Alexa Chung: There are many modern versions of Pamela Des Barres' Sixties groupie

Girl About Town

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So here we go, another elaborate postcard from me to you. I'm still in Australia watching patient surfers bobbing along on the waves, I'm still downing mojitos and I'm still worried about the deadly-spider situation... wish you were here etc.

When the clock struck 12 to welcome New Year's Day, all the boats in Sydney Harbour lit up to reveal the outline of a variety of different animals and fish (my favourite was a somehow smug-looking whale). But my childlike sense of happiness at seeing this electric spectacle was cut short when I discovered that nobody my age knows the words to "Auld Lang Syne" – not even the first line. So depressing. I made a promise that the next day I would print them out so that in a year's time we'd all be up to speed; this is something I have yet to do, because I quickly realised I'm the only one who cares.

Having read half of Nancy Mitford's Love in a Cold Climate, my Penguin Classic mysteriously vanished. I later decided it must have been among the collection of valuables that were swept off the edge of our balcony in the gusty almost-storm. Perhaps, finally, this is my cue to purchase the book people have been recommending to me for a disturbingly long time, possibly even before Judy Blume's Blubber was brought to my attention.

All too often girls say to me: "You should read I'm with the Band." It's a memoir written by a groupie (Pamela Des Barres) in the Sixties and Seventies in which she documents how she slept with at least one member of every cool band of that era. Apparently Des Barres is pretty awesome because, as my friend so eloquently put it, "she wasn't even that hot but she boned Jim Morrison and about 100 others". Well done her.

Thus far, I have refused to pick it up, probably because I refuse to admit I would be interested in groupies, because I refuse to admit that I probably am one. I logged on to Facebook so that I could ask various girlfriends who have had various dalliances with band members, their opinions on groupies and groupiedom. The most interesting thing I discovered was that not one of them considered themselves to be a groupie.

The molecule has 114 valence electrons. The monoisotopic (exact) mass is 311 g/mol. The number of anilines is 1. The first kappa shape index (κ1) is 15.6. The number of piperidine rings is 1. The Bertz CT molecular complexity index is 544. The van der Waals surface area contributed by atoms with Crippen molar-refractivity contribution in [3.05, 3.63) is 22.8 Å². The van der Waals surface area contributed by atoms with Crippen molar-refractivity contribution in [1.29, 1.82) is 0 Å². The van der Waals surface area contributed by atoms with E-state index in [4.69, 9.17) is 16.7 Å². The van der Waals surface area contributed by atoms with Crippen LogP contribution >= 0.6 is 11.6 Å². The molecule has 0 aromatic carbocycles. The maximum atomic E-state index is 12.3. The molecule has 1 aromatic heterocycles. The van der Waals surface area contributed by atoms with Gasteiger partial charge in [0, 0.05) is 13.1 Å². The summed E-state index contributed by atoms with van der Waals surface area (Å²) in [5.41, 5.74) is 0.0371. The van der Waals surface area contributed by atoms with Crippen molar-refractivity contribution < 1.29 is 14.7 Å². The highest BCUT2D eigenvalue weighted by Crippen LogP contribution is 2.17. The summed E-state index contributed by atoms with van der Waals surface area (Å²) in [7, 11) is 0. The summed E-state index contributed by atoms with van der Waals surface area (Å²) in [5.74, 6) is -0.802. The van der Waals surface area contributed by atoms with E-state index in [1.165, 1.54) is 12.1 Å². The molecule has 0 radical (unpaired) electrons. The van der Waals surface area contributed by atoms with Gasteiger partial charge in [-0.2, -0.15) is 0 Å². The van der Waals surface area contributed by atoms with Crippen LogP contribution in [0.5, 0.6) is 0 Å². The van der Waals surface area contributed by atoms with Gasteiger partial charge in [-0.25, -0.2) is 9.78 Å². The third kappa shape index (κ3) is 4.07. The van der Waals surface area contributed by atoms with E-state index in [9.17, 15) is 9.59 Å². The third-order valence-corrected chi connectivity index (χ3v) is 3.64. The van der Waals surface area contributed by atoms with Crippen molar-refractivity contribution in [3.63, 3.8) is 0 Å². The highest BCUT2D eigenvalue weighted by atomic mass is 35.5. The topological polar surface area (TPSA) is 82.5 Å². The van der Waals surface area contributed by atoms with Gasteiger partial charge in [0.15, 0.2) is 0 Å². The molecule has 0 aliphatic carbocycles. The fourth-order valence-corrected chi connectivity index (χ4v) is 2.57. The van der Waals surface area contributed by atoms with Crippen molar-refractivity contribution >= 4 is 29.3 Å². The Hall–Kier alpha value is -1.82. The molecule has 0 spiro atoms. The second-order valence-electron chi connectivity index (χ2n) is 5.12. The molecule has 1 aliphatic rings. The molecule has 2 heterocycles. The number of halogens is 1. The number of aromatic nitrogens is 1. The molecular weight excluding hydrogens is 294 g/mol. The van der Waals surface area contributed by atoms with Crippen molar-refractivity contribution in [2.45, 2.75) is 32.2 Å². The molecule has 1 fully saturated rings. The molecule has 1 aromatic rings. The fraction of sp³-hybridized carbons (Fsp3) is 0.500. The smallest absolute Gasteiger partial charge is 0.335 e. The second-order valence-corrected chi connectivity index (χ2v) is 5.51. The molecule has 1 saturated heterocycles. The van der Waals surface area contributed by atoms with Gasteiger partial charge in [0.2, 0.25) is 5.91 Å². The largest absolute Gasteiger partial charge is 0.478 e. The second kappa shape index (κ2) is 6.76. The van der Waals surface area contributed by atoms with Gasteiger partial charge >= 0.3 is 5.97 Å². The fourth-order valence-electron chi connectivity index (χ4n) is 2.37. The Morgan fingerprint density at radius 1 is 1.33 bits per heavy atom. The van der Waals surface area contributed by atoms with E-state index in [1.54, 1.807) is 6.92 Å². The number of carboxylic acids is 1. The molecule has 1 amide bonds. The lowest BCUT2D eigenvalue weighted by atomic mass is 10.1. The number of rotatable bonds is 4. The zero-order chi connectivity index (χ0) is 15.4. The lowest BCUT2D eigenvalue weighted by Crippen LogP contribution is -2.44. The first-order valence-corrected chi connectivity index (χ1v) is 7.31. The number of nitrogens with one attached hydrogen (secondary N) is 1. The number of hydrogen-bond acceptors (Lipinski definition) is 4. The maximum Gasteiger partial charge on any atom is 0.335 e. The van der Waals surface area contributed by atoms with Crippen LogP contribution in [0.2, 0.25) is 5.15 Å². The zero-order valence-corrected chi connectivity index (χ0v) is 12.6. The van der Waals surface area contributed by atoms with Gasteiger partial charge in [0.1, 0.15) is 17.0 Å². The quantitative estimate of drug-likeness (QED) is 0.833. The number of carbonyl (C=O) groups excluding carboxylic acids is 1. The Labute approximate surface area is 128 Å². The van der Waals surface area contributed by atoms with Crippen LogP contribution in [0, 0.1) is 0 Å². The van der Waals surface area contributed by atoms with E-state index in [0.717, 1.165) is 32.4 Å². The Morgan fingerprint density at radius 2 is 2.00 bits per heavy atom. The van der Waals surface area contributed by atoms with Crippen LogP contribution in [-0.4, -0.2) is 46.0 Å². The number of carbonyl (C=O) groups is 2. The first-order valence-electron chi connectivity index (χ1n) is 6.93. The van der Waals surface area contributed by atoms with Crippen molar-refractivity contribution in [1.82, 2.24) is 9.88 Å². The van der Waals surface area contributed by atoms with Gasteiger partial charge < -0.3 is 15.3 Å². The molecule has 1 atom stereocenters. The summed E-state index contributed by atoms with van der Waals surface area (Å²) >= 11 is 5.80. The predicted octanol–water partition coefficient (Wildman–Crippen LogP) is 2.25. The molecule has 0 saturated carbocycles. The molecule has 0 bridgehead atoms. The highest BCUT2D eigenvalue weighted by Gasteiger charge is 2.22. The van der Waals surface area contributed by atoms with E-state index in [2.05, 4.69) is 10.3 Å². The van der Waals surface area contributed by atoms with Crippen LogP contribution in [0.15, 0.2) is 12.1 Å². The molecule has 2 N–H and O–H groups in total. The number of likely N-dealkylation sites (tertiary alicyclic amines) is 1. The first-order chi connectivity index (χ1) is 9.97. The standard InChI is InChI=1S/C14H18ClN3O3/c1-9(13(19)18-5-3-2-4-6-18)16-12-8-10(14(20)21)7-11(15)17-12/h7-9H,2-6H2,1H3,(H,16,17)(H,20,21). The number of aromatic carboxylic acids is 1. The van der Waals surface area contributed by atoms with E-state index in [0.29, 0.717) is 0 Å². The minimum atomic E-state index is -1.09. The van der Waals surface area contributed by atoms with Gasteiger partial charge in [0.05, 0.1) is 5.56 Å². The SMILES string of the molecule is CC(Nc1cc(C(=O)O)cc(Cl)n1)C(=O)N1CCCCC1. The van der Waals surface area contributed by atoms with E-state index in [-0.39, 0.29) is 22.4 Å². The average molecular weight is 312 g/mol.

I tried again, this time providing them with the internet dictionary definition of the noun "groupie": "A young person who is an ardent admirer of rock musicians and may follow them on tour." In light of this new information, most of them changed their minds.

The fact that so many of the girls were reluctant to admit they are groupies implies that it's no longer perceived to be the glamorous job option it once was. Following a band around on tour nowadays seems like a fairly unfulfilling thing for a woman to do. And given the terminology that bands fling about in reference to groupies, such as "pussy passes" (the tickets tour managers hand out to hot young things loitering near a venue's exits), it's no wonder some girls want to distance themselves from such degrading behaviour.

I suppose the groupies of yesteryear have been replaced by footballers' WAGs: women who are admired for looking glamorous and pretty side of pitch, as opposed to side of stage. But I can assure you there still exist plenty of modern versions of Des Barres' blueprint. The other night, at the aftershow party of a Mystery Jets gig in Sydney, I observed the behaviour of two girls with triple-A passes stuck to their hotpants. Although they were talking to each other, neither was listening to what the other one was saying. Their attention was out in the room, eyes flickering from side to side, scanning at speed, mapping out which member of the band was where and calculating just how many other girls they'd have to cast aside before they reached their chosen target. It's important to note that none of the boys seemed aware of the imminent attack. I sighed and looked away. Ugggh, groupies.

And yet here I am weighing up whether or not to stay in Australia so that I can follow around a band I "ardently admire" as they tour Big Day Out. Those girls I looked upon with pity and disdain are no different from me or any of my friends or counterparts. They're just younger and haven't yet worked out how not to look like a groupie. Of all the girls I contacted and told I was writing this column, one replied with a rather astute comment. "If there weren't so many groupies willing to sleep with boys just cos they are in a band," she said, "then there wouldn't be so many shitty bands filled with boys who just want to sleep with groupies." Profound. This girl, too, said she definitely wasn't one.

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